Fatigue Life Estimation of Bridges with Smart Mobile Sensing

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Bridges undergo significant vibrations and repeated stress variations during their operational life. Fatigue cracking and eventual fatigue failure of bridges are possible outcomes, highlighting the need for scalable life cycle analysis to estimate the remaining useful life of a structure accurately.

Fatigue life is typically estimated by the number of stress cycles a structure can withstand before failure. Engineers traditionally use strain gauges—sensors that measure changes in force or stress applied to an object—to collect strain measurements and assess the fatigue life of bridges.

However, large-scale deployment of wired strain gauges poses several limiting factors: it can be expensive, requires significant labor and material resources, and often requires additional spatial data. To overcome these constraints, engineers would benefit from a sensing strategy that supports information extraction from inexpensive data sources with higher spatial precision.

I-CPIE faculty member Shamim Pakzad, a professor in Lehigh University’s Department of Civil and Environmental Engineering, and his research team are using Pennsylvania Infrastructure Technology Alliance (PITA) funding to develop a novel approach to solve this challenge. In collaboration with the Center for Integrated Asset Management for Multimodal Transportation Infrastructure Systems (CIAMTIS), a U.S. DOT Region 3 University Transportation Center, Pakzad’s project focuses on employing deep learning (or deep neural networks) with physics-based foundations to exploit sensed data from structural health monitoring applications.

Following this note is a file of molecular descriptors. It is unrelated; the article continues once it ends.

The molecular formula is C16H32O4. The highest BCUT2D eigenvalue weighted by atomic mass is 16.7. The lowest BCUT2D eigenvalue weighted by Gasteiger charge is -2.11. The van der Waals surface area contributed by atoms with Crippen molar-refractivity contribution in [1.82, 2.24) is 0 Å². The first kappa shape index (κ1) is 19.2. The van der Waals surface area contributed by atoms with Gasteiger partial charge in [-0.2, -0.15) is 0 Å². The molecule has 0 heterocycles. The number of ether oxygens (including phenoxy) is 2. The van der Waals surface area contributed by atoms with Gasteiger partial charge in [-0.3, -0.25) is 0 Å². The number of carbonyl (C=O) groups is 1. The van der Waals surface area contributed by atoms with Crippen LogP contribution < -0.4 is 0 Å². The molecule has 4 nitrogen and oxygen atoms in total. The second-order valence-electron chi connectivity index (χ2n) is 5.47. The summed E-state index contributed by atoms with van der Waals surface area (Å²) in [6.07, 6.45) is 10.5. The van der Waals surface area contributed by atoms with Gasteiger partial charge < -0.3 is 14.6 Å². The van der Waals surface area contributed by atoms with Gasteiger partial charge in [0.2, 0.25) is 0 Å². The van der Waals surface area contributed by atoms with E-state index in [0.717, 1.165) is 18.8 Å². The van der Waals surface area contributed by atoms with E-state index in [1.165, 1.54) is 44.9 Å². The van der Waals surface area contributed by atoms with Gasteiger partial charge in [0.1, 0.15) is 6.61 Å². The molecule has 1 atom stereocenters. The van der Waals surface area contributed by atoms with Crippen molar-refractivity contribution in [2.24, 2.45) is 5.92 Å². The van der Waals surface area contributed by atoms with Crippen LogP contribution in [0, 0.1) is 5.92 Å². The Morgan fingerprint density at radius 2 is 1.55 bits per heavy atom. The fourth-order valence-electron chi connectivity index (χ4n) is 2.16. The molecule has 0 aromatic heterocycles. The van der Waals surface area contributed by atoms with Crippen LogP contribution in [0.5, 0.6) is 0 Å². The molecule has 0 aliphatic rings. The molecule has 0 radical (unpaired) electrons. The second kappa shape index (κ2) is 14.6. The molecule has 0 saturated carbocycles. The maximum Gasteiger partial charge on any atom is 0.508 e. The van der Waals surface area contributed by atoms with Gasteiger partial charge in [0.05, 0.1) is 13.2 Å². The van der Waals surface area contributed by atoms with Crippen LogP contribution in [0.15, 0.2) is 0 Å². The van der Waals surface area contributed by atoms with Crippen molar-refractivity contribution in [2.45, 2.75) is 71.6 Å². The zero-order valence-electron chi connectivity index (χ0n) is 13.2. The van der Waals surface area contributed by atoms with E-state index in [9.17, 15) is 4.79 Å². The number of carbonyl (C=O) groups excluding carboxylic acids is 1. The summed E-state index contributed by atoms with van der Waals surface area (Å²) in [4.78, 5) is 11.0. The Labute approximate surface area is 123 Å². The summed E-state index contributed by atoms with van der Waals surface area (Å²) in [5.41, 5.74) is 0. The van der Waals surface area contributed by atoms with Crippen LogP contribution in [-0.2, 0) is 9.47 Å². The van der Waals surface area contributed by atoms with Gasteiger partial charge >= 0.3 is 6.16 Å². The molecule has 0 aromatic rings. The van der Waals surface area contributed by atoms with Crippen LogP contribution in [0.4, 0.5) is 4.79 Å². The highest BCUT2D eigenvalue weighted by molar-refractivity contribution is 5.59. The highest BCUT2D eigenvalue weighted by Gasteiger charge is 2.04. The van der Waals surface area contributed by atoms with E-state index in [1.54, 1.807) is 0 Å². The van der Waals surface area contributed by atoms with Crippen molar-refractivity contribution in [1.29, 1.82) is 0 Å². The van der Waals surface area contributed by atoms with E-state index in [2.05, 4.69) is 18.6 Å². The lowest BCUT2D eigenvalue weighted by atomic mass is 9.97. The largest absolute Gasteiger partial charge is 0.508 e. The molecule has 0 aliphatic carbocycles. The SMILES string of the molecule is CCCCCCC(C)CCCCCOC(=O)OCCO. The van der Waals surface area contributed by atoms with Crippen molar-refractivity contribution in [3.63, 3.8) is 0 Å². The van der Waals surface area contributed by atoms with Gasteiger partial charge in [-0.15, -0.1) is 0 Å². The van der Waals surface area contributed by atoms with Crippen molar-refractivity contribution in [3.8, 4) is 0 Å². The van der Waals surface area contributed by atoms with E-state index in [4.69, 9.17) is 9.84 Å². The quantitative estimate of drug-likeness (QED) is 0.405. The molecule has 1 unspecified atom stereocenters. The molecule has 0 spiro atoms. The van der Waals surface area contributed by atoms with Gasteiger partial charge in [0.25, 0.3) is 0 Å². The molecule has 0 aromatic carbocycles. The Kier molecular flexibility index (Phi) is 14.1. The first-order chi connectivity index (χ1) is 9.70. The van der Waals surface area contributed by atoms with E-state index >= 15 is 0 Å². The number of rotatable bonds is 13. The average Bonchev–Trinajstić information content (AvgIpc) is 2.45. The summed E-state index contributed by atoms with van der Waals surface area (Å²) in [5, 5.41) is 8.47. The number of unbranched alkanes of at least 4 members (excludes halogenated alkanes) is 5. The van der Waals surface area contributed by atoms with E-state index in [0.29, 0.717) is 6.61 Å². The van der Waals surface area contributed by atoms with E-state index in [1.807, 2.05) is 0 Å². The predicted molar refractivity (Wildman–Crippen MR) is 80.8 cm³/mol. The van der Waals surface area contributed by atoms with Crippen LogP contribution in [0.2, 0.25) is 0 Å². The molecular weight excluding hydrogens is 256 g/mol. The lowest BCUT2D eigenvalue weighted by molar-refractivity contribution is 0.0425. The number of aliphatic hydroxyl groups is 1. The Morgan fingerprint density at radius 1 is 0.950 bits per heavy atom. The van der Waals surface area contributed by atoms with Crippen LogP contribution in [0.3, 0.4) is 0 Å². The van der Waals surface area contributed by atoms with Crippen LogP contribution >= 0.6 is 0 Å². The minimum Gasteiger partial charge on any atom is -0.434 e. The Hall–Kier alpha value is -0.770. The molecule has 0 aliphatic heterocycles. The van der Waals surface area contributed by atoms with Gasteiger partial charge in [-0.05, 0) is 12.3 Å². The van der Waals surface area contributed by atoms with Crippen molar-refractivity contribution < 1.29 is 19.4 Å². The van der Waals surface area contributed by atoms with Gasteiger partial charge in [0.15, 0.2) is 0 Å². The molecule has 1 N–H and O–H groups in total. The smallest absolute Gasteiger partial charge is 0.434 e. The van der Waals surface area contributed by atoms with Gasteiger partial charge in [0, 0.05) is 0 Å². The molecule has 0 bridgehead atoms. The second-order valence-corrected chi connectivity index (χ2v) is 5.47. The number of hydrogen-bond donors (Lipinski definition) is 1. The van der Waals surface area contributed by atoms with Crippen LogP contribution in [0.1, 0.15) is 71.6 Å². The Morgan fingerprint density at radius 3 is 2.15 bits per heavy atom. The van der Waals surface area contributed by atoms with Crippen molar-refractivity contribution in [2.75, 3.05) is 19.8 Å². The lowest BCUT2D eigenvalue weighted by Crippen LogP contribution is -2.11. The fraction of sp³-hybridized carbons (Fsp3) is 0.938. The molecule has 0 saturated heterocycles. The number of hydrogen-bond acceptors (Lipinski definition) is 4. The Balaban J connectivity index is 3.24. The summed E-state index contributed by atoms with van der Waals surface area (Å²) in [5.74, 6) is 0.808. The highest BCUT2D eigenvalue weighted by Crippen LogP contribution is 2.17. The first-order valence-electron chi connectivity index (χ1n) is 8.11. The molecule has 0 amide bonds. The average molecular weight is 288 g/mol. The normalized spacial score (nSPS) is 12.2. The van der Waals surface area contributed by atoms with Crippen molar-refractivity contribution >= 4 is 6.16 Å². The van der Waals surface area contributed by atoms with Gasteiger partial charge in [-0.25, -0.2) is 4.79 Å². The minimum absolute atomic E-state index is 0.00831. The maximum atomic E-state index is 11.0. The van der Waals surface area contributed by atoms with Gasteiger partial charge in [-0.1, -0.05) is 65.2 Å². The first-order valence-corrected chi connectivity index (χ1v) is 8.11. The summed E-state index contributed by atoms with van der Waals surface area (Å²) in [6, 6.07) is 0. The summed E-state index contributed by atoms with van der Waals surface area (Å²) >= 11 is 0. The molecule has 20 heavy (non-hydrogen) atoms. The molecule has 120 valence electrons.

“Deep learning algorithms are designed to learn from data,” explains Pakzad. “As such, their performance improves with more data, which is ideal for the proposed crowdsensing approach.”

Unlike strain, acceleration can be measured relatively inexpensively through mobile sensing, an area of significant interest across many engineering fields. Mobile sensing eliminates the spatially restrictive feature of a fixed sensing approach, such as the use of strain gauges.

This project uses a mobile phone application to collect acceleration and GPS data from drivers crossing a bridge. The research team captures acceleration information from a series of mobile sensors (mobile phones of multiple drivers) and uploads the data to a cloud server. The acquired data is aligned, categorized, and processed to train the deep learning framework. The deep learning framework is then used to estimate dynamic strain for complex bridge structures.

“This project utilizes acceleration data collected by mobile device users traveling across a bridge, which helps to provide up-to-date information on the structure’s condition in an efficient manner,” says Pakzad. “This data is then fed to a deep learning-based framework to estimate dynamic properties of the structure and, ultimately, the strain levels that heavy traffic can cause.”

Smart mobile sensing presents an intriguing opportunity to help engineers assess the fatigue life of bridge structures in a manner that is more efficient and less expensive than traditional approaches. Pakzad indicates that future work is required to generalize the deep learning framework and validate the data collection, including enhancing the existing networks that will enable the estimate of strains in other directions.